Rectovaginal fistula (also known as colovaginal, or anovaginal fistula) is an abnormal aperture between a woman’s rectum and vagina. Due to such an opening, the contents of the rectum – gases or stool – can penetrate the vagina and cause hygiene problems, pain, vaginal or urinary tract infections, or other complications.
Currently, traditional surgical and therapeutic methods to treat rectovaginal fistula do not offer a permanent solution; moreover, they still often have many side effects.
Swiss Medica specialists have developed an innovative method of treating rectovaginal fistula based on stromal-vascular fraction (SVF) injections. SVF therapy has resulted in complete fistula healing according to a two-year clinical observation of patients.
This treatment approach is also successfully applied in chronic and acute diseases of the rectum accompanied by a defect – a fissure or an ulcer. This includes:
- inflammatory bowel disease (IBD, which also icludes Crohn’s disease);
- ulcerative proctitis;
- anal fissures;
- damage to the lining of the rectum due to radiation therapy or trauma.
Compared to standard surgical treatment, the procedure is much less painful, does not require suturing, and the rehabilitation period is well-tolerated.
If you want to check whether this approach may help in your specific case or to find out more about the treatment, please complete the form below. After submitting the form, our Medical Advisor will contact you to clarify the details of your medical history. With your personal details taken into consideration, he or she can describe the expected results, lengths of treatment and its cost.
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Causes of Rectovaginal Fistula
A rectovaginal fistula may be caused by the following factors:
- congenital malformations;
- complications during childbirth;
- inflammatory bowel disease (including Crohn’s disease and ulcerative colitis);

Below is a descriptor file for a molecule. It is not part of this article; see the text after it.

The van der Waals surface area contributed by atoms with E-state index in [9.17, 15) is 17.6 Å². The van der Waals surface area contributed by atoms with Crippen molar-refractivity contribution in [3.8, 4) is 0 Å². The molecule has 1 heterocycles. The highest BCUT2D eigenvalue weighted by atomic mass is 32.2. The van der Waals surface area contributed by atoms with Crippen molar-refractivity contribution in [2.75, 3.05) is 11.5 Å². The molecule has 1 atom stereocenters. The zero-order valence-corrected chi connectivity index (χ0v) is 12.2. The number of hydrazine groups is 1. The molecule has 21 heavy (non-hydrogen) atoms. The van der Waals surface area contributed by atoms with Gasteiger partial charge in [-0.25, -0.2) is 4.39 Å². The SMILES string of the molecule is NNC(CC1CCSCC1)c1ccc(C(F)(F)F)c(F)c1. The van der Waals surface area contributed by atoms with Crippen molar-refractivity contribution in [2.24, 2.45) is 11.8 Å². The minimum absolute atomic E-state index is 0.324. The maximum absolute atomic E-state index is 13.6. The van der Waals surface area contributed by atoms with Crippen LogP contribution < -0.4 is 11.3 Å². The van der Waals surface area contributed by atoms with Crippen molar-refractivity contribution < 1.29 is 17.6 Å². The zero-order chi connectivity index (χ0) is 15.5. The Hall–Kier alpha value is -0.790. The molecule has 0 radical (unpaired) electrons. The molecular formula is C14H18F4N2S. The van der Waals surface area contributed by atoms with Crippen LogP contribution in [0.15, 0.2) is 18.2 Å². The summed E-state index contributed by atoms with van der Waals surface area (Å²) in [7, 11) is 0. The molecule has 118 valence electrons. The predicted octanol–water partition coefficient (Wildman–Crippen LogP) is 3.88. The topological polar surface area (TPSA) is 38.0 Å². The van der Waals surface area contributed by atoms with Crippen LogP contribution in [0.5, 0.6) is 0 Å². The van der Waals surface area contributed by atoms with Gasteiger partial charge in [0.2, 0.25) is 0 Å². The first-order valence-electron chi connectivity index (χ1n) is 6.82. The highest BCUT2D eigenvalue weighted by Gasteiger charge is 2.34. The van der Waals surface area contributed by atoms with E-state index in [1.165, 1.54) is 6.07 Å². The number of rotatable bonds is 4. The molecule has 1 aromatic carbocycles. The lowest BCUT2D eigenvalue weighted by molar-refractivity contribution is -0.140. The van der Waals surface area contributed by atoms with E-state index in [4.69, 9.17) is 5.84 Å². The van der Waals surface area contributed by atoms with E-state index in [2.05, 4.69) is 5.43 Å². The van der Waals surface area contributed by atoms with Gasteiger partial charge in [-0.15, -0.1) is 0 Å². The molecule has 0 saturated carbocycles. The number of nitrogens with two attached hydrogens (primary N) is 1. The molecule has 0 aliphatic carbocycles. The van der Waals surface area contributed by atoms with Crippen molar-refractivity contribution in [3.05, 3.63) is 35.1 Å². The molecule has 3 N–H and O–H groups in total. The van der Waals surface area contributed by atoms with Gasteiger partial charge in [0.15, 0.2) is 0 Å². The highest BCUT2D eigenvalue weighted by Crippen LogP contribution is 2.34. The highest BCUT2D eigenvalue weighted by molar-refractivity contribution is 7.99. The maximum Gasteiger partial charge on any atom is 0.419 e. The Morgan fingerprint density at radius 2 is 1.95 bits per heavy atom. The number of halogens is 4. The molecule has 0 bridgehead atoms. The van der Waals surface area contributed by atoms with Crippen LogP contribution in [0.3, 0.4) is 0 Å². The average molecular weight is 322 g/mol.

- cancer or radiation to the pelvis;
- trauma caused by surgery;
- malignancies located in the pelvic zone and high-dose radiation to treat these malignancies,
- and other causes.
What is Stromal-Vascular Fraction (SVF)?
A new method of treatment of rectovaginal fistula, anal fissure and the rectal ulcer is based on the use of a stromal-vascular fraction (SVF).
SVF is a cell product obtained from the patient’s own adipose (fat) tissue and then injected into the damaged area and surrounding tissues.
This fraction contains various stem and progenitor cells, including multipotent mesenchymal stem cells (MSCs), as well as immune cells, fibroblasts, pericytes, endothelial progenitor cells and other types of cells that are all involved in the regeneration process. Cells of SVF help to:
- stimulate blood circulation;
- reduce inflammation;
- reduce the immune response.
All of these qualities contribute to the launch of the process of tissue renewal and healing in the problem area.
Treatment Effectiveness. What Can Be Expected As the Treatment Result?
All the patients with rectovaginal fistulas, ulcers in the lining of the rectum and anal fissures treated with the SVF showed complete recovery and, as a result, experienced a significant improvement in their quality of life. An important advantage of this approach is the absence of side effects and lower incidence of relapse.
The results of the ongoing study were presented during the scientific and practical conference “Modern Treatment of Rectovaginal Fistula”. Complete healing of post-radiation rectovaginal fistula has been noted in all patients (a total of 34) that had participated in the study and had been treated with SVF. No relapses were observed and all patients no longer need a colostomy.